It was of interest to examine whether the lack of complete protection against T1D induced by immune responses elicited against mycobacterial antigens late in life could be modulated by the pH of the drinking water. Data shown in Table 1 indicate that immunization of prediabetic (12-week-old) NOD mice maintained on neutral pH water dramatically reduced the T1D incidence to 6.6% for as long as 28 weeks of age, consistent with the data presented in Figure 4. Provision of acidic water did not reduce the level of protection against T1D induced by CFA administration (5.0%, Table 1). However, as observed earlier (Figure 4), delaying the administration of CFA till 16 weeks of age remarkably diminished the degree of protection against diabetes by 55% in mice administered with neutral water (Table 1). Switching to acidified drinking water did not influence the partial protection afforded by CFA administration (Table 1). Interestingly, EAE induction remained unaltered regardless of the time of immunization (prediabetic versus late-stage T1D) or the source of drinking water (Table 2). Taken together, these data indicate that the blockade of T1D is dependent on the timing of elicitation of immune responses to mycobacterial products and thereby on the underlying immune status rather than the ionic content of the drinking water. Inasmuch as acidic drinking water can modulate the gut luminal microbiota [20–25], the lack of influence of low-pH drinking water on T1D and EAE rules out a role for acid-sensitive gut-resident microbes in the pathogenesis of these autoimmune diseases under specific pathogen-free conditions.
Mean ± SE of diabetes incidence is shown. Diabetes incidence in individual experiments and numbers of mice are shown in parentheses. values as determined using the unpaired two-tailed Student’s t-test between 12- and 16-week time points in corresponding groups were and .
Mean ± SE of clinical scores after 30 days of immunization is shown. Individual values and numbers of mice are shown in parentheses. values as determined using the unpaired two tailed Student’s t-test between 12- and 16-week time points in corresponding groups were and .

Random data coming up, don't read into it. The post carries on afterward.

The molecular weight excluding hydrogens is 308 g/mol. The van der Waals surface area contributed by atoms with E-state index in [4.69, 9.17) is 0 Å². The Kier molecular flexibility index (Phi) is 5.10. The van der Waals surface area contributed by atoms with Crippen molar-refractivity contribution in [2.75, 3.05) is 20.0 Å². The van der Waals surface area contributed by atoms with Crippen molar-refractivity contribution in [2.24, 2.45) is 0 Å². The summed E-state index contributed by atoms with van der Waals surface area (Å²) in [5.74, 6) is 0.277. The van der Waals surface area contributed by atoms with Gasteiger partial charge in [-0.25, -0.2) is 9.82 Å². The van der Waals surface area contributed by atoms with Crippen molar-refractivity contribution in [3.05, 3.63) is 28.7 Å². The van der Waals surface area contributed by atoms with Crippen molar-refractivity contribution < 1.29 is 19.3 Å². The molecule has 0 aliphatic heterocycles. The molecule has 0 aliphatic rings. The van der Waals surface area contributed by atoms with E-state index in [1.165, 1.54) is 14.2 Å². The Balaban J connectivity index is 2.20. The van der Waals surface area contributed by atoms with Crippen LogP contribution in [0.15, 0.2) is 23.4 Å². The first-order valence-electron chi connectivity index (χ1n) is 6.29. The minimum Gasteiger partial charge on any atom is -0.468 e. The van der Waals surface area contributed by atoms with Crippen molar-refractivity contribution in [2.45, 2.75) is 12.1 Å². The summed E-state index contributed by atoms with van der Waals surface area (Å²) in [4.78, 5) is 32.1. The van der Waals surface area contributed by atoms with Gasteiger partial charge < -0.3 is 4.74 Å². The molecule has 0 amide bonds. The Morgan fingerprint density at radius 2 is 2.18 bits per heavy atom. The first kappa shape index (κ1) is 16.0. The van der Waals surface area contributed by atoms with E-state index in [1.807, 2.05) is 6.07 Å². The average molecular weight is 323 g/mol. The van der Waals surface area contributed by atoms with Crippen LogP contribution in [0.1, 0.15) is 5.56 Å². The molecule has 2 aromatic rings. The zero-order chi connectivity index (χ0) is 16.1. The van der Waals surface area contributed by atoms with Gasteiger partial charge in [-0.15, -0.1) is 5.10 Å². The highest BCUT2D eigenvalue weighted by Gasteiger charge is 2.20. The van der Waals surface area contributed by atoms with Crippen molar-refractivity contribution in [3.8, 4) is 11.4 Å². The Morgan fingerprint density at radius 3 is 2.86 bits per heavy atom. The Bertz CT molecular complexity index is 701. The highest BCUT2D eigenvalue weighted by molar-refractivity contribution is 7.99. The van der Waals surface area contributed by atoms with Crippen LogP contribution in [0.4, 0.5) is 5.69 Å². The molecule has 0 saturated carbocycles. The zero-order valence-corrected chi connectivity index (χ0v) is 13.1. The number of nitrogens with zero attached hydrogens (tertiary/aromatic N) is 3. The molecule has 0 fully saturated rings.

The data presented herein demonstrate that long-term provision of acidified drinking water had no substantial influence on the onset of autoimmune diseases such as diabetes and MS-like disease in female NOD mice. Importantly, acid water treatment also failed to compensate compromised protection against T1D by the elicitation of mycobacterial immune responses in older mice. Although long-term provision of acidic drinking water is known to eradicate gastrointestinal infections and reduce the colonic bacterial load [20–25], it does not appear to be linked to the onset of either T1D or EAE. Therefore, acidified water feeding is not a viable option for treating autoimmune diseases. Rather, it could have adverse effect (exacerbation) in those who have underlying gastrointestinal infections. Thus, caution should be exercised before implementing acidic water treatment for clinical applications.
Conflicts of Interest
There are no conflicts of interest to declare.
Mark Holterman and Bellur Prabhakar are acknowledged for supporting this work.
- H. Elding Larsson, K. Vehik, P. Gesualdo et al., “Children followed in the TEDDY study are diagnosed with type 1 diabetes at an early stage of disease,” Pediatric Diabetes, vol. 15, no. 2, pp. 118–126, 2014.
- S. Bigi and B. Banwell, “Pediatric multiple sclerosis,” Journal of Child Neurology, vol. 27, no. 11, pp. 1378–1383, 2012.
- A. Michels, L. Zhang, A. Khadra, J. A. Kushner, M. J. Redondo, and M. Pietropaolo, “Prediction and prevention of type 1 diabetes: update on success of prediction and struggles at prevention,” Pediatric Diabetes, vol. 16, no. 7, pp. 465–484, 2015.
- J. A. Hollenbach and J. R. Oksenberg, “The immunogenetics of multiple sclerosis: a comprehensive review,” Journal of Autoimmunity, vol. 64, pp. 13–25, 2015.
- A. E. Handel, L. Handunnetthi, G. C. Ebers, and S. V. Ramagopalan, “Type 1 diabetes mellitus and multiple sclerosis: common etiological features,” Nature Reviews Endocrinology, vol. 5, no. 12, pp. 655–664, 2009.
- P. Tettey, S. Simpson Jr, B. V. Taylor, and I. A. F. van der Mei, “The co-occurrence of multiple sclerosis and type 1 diabetes: shared aetiologic features and clinical implication for MS aetiology,” Journal of the Neurological Sciences, vol. 348, no. 1-2, pp. 126–131, 2015.
- H. K. Akerblom and A. Reunanen, “The epidemiology of insulin-dependent diabetes mellitus (IDDM) in Finland and in northern Europe,” Diabetes Care, vol. 8, Supplement 1, pp. 10–16, 1985.
- M. Songini, C. Mannu, C. Targhetta, and G. Bruno, “Type 1 diabetes in Sardinia: facts and hypotheses in the context of worldwide epidemiological data,” Acta Diabetologica, vol. 54, no. 1, pp. 9–17, 2017.
- A. Huotari and K. H. Herzig, “Vitamin D and living in northern latitudes--an endemic risk area for vitamin D deficiency,” International Journal of Circumpolar Health, vol. 67, no. 2-3, pp. 164–178, 2016.
- J. L. Dunne, E. W. Triplett, D. Gevers et al., “The intestinal microbiome in type 1 diabetes,” Clinical and Experimental Immunology, vol. 177, no. 1, pp. 30–37, 2014.
- H. Tremlett and E. Waubant, “The gut microbiota and pediatric multiple sclerosis: recent findings,” Neurotherapeutics, vol. 15, no. 1, pp. 102–108, 2018.